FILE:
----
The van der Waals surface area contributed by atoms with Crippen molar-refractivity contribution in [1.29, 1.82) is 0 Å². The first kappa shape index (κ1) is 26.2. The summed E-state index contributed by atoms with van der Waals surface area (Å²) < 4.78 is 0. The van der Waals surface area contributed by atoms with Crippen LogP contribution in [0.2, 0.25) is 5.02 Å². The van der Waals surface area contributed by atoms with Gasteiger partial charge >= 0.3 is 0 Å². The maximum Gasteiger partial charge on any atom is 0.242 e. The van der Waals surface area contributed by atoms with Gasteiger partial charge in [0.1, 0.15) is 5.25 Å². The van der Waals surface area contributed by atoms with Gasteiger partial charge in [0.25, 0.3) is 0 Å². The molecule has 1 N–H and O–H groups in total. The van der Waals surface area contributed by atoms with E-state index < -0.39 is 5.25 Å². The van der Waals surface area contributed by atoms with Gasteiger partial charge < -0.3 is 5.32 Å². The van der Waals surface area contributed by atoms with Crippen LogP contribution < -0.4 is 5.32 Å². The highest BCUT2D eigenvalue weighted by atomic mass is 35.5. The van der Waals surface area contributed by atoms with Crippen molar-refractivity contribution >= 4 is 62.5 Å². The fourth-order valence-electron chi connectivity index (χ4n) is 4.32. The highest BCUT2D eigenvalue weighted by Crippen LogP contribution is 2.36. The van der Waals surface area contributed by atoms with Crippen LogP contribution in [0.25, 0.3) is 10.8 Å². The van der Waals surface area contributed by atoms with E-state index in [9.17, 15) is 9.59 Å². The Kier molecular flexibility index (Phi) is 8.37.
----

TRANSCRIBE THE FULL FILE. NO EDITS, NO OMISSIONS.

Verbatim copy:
The van der Waals surface area contributed by atoms with Crippen molar-refractivity contribution in [1.29, 1.82) is 0 Å². The first kappa shape index (κ1) is 26.2. The summed E-state index contributed by atoms with van der Waals surface area (Å²) < 4.78 is 0. The van der Waals surface area contributed by atoms with Crippen LogP contribution in [0.2, 0.25) is 5.02 Å². The van der Waals surface area contributed by atoms with Gasteiger partial charge >= 0.3 is 0 Å². The maximum Gasteiger partial charge on any atom is 0.242 e. The van der Waals surface area contributed by atoms with Gasteiger partial charge in [0.1, 0.15) is 5.25 Å². The van der Waals surface area contributed by atoms with Gasteiger partial charge in [0.25, 0.3) is 0 Å². The molecule has 1 N–H and O–H groups in total. The van der Waals surface area contributed by atoms with E-state index < -0.39 is 5.25 Å². The van der Waals surface area contributed by atoms with Gasteiger partial charge < -0.3 is 5.32 Å². The van der Waals surface area contributed by atoms with Crippen LogP contribution < -0.4 is 5.32 Å². The highest BCUT2D eigenvalue weighted by atomic mass is 35.5. The van der Waals surface area contributed by atoms with Crippen molar-refractivity contribution >= 4 is 62.5 Å². The fourth-order valence-electron chi connectivity index (χ4n) is 4.32. The highest BCUT2D eigenvalue weighted by Crippen LogP contribution is 2.36. The van der Waals surface area contributed by atoms with Crippen LogP contribution in [0.25, 0.3) is 10.8 Å². The van der Waals surface area contributed by atoms with E-state index in [9.17, 15) is 9.59 Å². The Kier molecular flexibility index (Phi) is 8.37.